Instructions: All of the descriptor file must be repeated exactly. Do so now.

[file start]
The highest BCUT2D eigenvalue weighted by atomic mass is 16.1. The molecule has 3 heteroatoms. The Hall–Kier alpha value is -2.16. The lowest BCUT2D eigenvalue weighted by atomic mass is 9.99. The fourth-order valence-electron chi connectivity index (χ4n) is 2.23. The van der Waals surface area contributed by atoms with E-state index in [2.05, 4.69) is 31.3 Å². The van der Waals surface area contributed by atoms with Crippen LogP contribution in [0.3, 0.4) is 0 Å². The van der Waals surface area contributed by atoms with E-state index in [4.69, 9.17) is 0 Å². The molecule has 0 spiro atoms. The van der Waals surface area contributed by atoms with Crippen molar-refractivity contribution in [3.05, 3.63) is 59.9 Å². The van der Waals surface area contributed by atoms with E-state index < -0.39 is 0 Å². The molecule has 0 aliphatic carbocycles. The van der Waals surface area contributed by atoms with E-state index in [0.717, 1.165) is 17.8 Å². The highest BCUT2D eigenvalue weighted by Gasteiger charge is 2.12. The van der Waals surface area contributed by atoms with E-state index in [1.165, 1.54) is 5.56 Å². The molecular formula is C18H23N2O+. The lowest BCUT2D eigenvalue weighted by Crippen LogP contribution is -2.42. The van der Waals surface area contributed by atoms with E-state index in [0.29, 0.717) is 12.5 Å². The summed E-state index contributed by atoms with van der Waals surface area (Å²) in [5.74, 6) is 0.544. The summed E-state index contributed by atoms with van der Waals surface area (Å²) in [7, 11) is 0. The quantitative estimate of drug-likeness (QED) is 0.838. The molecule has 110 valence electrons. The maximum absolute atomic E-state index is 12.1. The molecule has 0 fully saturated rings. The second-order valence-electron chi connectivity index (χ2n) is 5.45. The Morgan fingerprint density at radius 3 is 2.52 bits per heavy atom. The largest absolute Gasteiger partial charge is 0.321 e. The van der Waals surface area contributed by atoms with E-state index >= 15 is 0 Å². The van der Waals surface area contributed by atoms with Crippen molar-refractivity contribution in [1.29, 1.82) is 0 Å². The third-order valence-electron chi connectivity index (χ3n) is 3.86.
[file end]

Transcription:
The highest BCUT2D eigenvalue weighted by atomic mass is 16.1. The molecule has 3 heteroatoms. The Hall–Kier alpha value is -2.16. The lowest BCUT2D eigenvalue weighted by atomic mass is 9.99. The fourth-order valence-electron chi connectivity index (χ4n) is 2.23. The van der Waals surface area contributed by atoms with E-state index in [2.05, 4.69) is 31.3 Å². The van der Waals surface area contributed by atoms with Crippen LogP contribution in [0.3, 0.4) is 0 Å². The van der Waals surface area contributed by atoms with E-state index in [4.69, 9.17) is 0 Å². The molecule has 0 spiro atoms. The van der Waals surface area contributed by atoms with Crippen molar-refractivity contribution in [3.05, 3.63) is 59.9 Å². The van der Waals surface area contributed by atoms with E-state index < -0.39 is 0 Å². The molecule has 0 aliphatic carbocycles. The van der Waals surface area contributed by atoms with E-state index in [0.717, 1.165) is 17.8 Å². The highest BCUT2D eigenvalue weighted by Gasteiger charge is 2.12. The van der Waals surface area contributed by atoms with E-state index in [1.165, 1.54) is 5.56 Å². The molecular formula is C18H23N2O+. The lowest BCUT2D eigenvalue weighted by Crippen LogP contribution is -2.42. The van der Waals surface area contributed by atoms with E-state index in [0.29, 0.717) is 12.5 Å². The summed E-state index contributed by atoms with van der Waals surface area (Å²) in [5.74, 6) is 0.544. The summed E-state index contributed by atoms with van der Waals surface area (Å²) in [7, 11) is 0. The quantitative estimate of drug-likeness (QED) is 0.838. The molecule has 110 valence electrons. The maximum absolute atomic E-state index is 12.1. The molecule has 0 fully saturated rings. The second-order valence-electron chi connectivity index (χ2n) is 5.45. The Morgan fingerprint density at radius 3 is 2.52 bits per heavy atom. The largest absolute Gasteiger partial charge is 0.321 e. The van der Waals surface area contributed by atoms with E-state index >= 15 is 0 Å². The van der Waals surface area contributed by atoms with Crippen molar-refractivity contribution in [1.29, 1.82) is 0 Å². The third-order valence-electron chi connectivity index (χ3n) is 3.86.